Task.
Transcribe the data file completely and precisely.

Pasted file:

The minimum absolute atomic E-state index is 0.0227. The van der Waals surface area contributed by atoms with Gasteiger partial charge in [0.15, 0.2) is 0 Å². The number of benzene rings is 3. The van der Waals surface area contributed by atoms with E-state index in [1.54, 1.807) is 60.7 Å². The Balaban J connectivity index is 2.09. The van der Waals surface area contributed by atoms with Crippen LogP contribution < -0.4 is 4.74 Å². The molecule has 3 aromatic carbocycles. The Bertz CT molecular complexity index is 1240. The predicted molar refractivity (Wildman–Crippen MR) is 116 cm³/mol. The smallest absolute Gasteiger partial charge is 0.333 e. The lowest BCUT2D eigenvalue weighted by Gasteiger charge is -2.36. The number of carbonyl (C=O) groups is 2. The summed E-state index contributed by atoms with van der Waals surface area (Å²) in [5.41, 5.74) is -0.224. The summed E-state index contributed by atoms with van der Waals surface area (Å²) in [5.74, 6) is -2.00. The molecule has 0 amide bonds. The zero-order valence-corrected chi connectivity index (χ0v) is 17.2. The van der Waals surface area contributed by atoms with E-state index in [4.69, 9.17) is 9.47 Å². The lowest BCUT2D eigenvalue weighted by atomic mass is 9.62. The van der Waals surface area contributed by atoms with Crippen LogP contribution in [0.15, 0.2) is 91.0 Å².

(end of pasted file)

The minimum absolute atomic E-state index is 0.0227. The van der Waals surface area contributed by atoms with Gasteiger partial charge in [0.15, 0.2) is 0 Å². The number of benzene rings is 3. The van der Waals surface area contributed by atoms with E-state index in [1.54, 1.807) is 60.7 Å². The Balaban J connectivity index is 2.09. The van der Waals surface area contributed by atoms with Crippen LogP contribution < -0.4 is 4.74 Å². The molecule has 3 aromatic carbocycles. The Bertz CT molecular complexity index is 1240. The predicted molar refractivity (Wildman–Crippen MR) is 116 cm³/mol. The smallest absolute Gasteiger partial charge is 0.333 e. The lowest BCUT2D eigenvalue weighted by Gasteiger charge is -2.36. The number of carbonyl (C=O) groups is 2. The summed E-state index contributed by atoms with van der Waals surface area (Å²) in [5.41, 5.74) is -0.224. The summed E-state index contributed by atoms with van der Waals surface area (Å²) in [5.74, 6) is -2.00. The molecule has 0 amide bonds. The zero-order valence-corrected chi connectivity index (χ0v) is 17.2. The van der Waals surface area contributed by atoms with E-state index in [4.69, 9.17) is 9.47 Å². The lowest BCUT2D eigenvalue weighted by atomic mass is 9.62. The van der Waals surface area contributed by atoms with Crippen LogP contribution in [0.15, 0.2) is 91.0 Å².